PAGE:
Metro Weekly

South Carolina Man Found Guilty of Killing Transgender Woman

Daqua Lameek Ritter, of Allendale, S.C., is the first person to stand trial for a hate crime motivated by a victim's gender identity.

Pebbles LaDime Doe, Daqua Lameek Ritter

Following a four-day trial, Daqua Lameek Ritter, of South Carolina, was found guilty by a federal jury of a hate crime for the murder of Dime Doe (a.k.a. Pebbles LaDime Doe).

Ritter’s conviction marks the first ever under the Matthew Shepard and James Byrd Jr. Hate Crimes Prevention Act for violence directed at a transgender person.

While others have been prosecuted for hate crimes motivated by anti-transgender animus, none of those other cases ever went to trial.

At trial, prosecutors argued that Ritter had been involved in a sexual relationship with Doe, and became upset after rumors of their affair began to circulate around their hometown of Allendale, South Carolina.

While Doe’s transgender identity was publicly known to many, Ritter sought to keep their relationship covert, demanding that she delete text messages they had exchanged from her phone. 

Shortly before Doe’s death, their exchanges became more tense, with Doe complaining that Ritter did not reciprocate her generosity, to which he reportedly replied that he thought they had an understanding she didn’t need the “extra stuff.”

Ritter also told Doe that Delasia Green, his main girlfriend at the time, had insulted him and called him a homophobic slur after learning he was sleeping with a transgender woman, which upset him greatly. Doe subsequently said she felt “used” and chastised Ritter for letting Green find out about their relationship, according to The Associated Press

Desperate to keep the affair secret, Ritter lured Doe to a remote area outside of Allendale on August 4, 2019, shooting her three times in the head with a .22 caliber handgun. He then burned the clothes he was wearing during the crime, disposed of the murder weapon, and lied to law enforcement about his whereabouts.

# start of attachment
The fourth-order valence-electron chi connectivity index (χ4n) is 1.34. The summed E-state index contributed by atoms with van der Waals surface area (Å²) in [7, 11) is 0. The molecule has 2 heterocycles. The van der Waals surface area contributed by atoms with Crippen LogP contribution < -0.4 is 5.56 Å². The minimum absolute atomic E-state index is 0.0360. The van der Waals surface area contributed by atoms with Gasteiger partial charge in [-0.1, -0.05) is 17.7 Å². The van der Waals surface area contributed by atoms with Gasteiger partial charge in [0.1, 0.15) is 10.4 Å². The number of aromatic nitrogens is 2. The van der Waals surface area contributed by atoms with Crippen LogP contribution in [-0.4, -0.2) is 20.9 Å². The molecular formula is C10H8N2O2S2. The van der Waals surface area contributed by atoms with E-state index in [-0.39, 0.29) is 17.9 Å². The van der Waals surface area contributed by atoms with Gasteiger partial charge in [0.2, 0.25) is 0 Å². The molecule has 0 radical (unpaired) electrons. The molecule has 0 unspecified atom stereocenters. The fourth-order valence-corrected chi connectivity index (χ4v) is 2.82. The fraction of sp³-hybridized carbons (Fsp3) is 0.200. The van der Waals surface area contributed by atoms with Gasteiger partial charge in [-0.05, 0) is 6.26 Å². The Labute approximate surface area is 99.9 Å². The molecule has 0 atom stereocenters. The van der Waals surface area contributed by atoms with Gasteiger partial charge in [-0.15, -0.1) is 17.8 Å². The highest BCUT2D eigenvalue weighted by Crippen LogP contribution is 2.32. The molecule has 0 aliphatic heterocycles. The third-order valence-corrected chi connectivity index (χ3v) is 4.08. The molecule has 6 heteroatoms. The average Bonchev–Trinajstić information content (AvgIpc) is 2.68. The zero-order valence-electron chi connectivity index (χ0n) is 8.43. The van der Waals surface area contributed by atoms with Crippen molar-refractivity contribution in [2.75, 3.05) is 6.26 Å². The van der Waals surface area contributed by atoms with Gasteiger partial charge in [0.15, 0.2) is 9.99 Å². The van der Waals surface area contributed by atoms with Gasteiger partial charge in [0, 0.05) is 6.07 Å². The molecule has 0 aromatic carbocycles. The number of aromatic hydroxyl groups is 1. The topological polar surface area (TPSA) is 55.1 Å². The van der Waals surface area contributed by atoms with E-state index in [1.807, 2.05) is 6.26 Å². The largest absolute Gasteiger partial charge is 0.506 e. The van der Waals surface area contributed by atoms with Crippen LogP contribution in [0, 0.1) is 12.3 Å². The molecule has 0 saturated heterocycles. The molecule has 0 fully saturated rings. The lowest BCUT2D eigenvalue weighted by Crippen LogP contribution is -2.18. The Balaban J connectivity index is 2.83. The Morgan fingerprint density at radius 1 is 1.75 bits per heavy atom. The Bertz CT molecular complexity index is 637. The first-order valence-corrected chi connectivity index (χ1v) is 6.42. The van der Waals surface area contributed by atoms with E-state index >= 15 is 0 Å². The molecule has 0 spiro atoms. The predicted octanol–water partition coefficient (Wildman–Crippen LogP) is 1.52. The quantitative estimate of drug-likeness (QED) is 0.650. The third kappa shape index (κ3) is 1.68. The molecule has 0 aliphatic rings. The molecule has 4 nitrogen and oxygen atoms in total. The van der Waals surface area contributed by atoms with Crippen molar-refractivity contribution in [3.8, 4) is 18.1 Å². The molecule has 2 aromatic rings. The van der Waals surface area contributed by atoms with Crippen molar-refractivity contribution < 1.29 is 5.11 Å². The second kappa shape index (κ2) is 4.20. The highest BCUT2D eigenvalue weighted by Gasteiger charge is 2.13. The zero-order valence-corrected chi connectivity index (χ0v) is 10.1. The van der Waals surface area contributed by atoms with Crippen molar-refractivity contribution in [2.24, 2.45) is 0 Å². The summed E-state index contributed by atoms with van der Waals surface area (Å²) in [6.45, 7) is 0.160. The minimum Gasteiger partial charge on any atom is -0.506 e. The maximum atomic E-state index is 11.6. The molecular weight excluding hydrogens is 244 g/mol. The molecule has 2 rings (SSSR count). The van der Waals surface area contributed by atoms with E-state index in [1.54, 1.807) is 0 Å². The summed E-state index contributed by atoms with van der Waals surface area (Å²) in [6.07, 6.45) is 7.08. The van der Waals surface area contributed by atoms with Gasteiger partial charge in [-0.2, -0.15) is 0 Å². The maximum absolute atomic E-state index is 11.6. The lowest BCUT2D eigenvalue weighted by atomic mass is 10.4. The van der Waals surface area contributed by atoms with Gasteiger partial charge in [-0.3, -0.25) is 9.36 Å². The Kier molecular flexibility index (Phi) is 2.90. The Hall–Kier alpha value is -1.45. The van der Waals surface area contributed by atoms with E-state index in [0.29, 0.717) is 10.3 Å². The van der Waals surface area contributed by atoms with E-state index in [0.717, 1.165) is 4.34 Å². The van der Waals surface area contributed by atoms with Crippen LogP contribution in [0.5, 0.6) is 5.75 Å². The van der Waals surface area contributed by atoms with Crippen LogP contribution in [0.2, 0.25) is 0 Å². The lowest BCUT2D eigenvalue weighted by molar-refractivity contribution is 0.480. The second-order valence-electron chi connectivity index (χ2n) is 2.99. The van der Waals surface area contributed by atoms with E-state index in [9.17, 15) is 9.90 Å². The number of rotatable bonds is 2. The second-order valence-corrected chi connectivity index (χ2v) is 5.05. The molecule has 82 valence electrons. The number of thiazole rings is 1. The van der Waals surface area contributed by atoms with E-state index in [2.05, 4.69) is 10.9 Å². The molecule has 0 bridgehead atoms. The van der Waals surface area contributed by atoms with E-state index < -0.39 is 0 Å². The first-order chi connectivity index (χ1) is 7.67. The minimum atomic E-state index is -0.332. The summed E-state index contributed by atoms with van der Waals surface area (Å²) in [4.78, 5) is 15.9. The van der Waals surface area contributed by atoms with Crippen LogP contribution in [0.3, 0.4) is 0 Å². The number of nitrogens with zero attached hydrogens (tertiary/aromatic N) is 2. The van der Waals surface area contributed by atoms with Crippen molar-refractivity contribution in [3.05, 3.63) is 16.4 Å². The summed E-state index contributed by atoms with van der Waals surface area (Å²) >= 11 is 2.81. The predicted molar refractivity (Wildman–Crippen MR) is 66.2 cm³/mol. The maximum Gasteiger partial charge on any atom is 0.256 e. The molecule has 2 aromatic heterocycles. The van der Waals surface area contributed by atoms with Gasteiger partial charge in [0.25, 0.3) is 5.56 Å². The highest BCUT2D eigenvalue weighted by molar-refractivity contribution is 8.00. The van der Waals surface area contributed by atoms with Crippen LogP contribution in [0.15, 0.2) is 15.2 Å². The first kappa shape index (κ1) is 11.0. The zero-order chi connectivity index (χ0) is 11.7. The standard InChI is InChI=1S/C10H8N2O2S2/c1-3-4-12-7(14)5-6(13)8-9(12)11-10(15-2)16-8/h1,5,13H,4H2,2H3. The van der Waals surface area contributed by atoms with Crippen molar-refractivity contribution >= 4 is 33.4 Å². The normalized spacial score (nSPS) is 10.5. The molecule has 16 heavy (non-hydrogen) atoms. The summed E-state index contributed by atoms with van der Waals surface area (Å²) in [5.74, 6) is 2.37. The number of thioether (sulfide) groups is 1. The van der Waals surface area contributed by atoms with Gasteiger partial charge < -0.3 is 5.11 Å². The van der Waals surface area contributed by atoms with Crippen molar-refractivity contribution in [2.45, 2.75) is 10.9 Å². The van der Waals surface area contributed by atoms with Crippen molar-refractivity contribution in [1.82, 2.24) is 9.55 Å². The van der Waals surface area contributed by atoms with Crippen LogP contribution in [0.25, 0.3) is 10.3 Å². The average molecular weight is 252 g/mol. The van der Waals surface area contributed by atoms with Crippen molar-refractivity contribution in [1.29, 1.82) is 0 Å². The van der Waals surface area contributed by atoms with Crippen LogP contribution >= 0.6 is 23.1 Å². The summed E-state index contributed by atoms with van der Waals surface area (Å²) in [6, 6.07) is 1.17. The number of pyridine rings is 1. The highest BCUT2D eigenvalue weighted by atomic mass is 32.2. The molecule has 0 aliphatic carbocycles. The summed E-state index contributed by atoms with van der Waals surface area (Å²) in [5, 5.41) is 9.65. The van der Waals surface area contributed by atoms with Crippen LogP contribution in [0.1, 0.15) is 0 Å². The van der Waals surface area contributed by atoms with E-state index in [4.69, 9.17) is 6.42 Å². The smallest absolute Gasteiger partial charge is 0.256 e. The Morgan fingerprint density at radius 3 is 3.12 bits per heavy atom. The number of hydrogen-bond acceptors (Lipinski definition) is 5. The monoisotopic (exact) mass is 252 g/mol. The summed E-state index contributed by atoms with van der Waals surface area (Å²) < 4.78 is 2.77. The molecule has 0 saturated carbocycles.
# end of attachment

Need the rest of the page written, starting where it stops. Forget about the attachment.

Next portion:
Ritter had told police during an interview that he did not see Doe on the day she was killed. But body camera video from a traffic stop of Doe showed Ritter’s distinctive left wrist tattoo on a person in the passenger seat of her car. Prosecutors also presented DNA evidence showing that Ritter had been inside Doe’s car.

Additionally, several people testified that they had seen Ritter ride away in a silver car with tinted windows — a vehicle that Doe had previously been seen driving — only to later return in a new outfit and appearing “on edge.”

One of Ritter’s acquaintances testified at trial that he saw Ritter empty his book bag into a fire in a barrel that a group of his friends had built. That person ran into Ritter the following day, at which point Ritter asked him to dispose of the .22 caliber handgun. 

Others testified that when Ritter was emptying his book bag into the fire — ostensibly to dispose of the clothes he had been wearing — he reportedly said, “Nobody gonna have to worry about [Doe] anymore.” 

Even one of Ritter’s cousins testified he was agitated and couldn’t stop pacing, and only smirked when asked if he had killed Doe. Another cousin claimed in court that Ritter had confessed to killing Doe and asked him to keep it a secret. 

Prosecutors also claimed that Ritter had fled to New York and monitored the situation from afar, corresponding with a friend through Facebook. That friend, Xavier Pinckney, warned Ritter not to return to Allendale because he had been visited by state police, claiming somebody was “snitching.”

Pinckney faces charges of obstructing justice, and federal officials allege he gave false and misleading statements to police investigators.

Ritter’s defense attorneys argued that there were several inconsistencies in the witnesses’ testimony and that the text messages presented by prosecutors did not present a full picture of the relationship between Ritter and Doe. They suggested that at least one of the witnesses had lied on the stand.

Defense attorney Lindsey Vann also argued that there was no physical evidence linking Ritter to the crime and that the DNA evidence showing he had been in Doe’s car was not unusual, given that the two had spent a great deal of time together, including riding around together.

The jury disagreed, finding Ritter guilty. 

While prosecutors have chosen not to pursue the death penalty in the case, Ritter could be sentenced to up to life in prison. A sentencing hearing has not yet been scheduled.

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